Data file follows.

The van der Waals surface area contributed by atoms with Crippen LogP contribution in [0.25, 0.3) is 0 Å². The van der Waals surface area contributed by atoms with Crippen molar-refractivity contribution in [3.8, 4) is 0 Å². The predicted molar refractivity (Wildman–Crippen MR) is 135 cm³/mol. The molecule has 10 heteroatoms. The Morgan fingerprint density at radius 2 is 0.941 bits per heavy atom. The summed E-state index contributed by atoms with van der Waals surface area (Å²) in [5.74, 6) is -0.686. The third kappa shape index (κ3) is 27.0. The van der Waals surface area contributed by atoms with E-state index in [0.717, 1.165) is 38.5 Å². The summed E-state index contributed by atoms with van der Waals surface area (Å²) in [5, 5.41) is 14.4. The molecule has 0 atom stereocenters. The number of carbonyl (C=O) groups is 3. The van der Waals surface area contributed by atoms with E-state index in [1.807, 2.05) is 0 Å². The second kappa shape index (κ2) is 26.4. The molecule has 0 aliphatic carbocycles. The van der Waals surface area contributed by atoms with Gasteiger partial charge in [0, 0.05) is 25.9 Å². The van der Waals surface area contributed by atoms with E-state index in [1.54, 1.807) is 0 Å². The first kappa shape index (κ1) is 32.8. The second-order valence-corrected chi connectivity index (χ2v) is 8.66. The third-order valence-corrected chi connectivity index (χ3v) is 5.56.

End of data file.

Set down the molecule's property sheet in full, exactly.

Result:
The van der Waals surface area contributed by atoms with Crippen LogP contribution in [0.25, 0.3) is 0 Å². The van der Waals surface area contributed by atoms with Crippen molar-refractivity contribution in [3.8, 4) is 0 Å². The predicted molar refractivity (Wildman–Crippen MR) is 135 cm³/mol. The molecule has 10 heteroatoms. The Morgan fingerprint density at radius 2 is 0.941 bits per heavy atom. The summed E-state index contributed by atoms with van der Waals surface area (Å²) in [5.74, 6) is -0.686. The third kappa shape index (κ3) is 27.0. The van der Waals surface area contributed by atoms with E-state index in [0.717, 1.165) is 38.5 Å². The summed E-state index contributed by atoms with van der Waals surface area (Å²) in [5, 5.41) is 14.4. The molecule has 0 atom stereocenters. The number of carbonyl (C=O) groups is 3. The van der Waals surface area contributed by atoms with E-state index in [1.807, 2.05) is 0 Å². The second kappa shape index (κ2) is 26.4. The molecule has 0 aliphatic carbocycles. The van der Waals surface area contributed by atoms with Gasteiger partial charge in [0, 0.05) is 25.9 Å². The van der Waals surface area contributed by atoms with E-state index in [1.54, 1.807) is 0 Å². The first kappa shape index (κ1) is 32.8. The second-order valence-corrected chi connectivity index (χ2v) is 8.66. The third-order valence-corrected chi connectivity index (χ3v) is 5.56.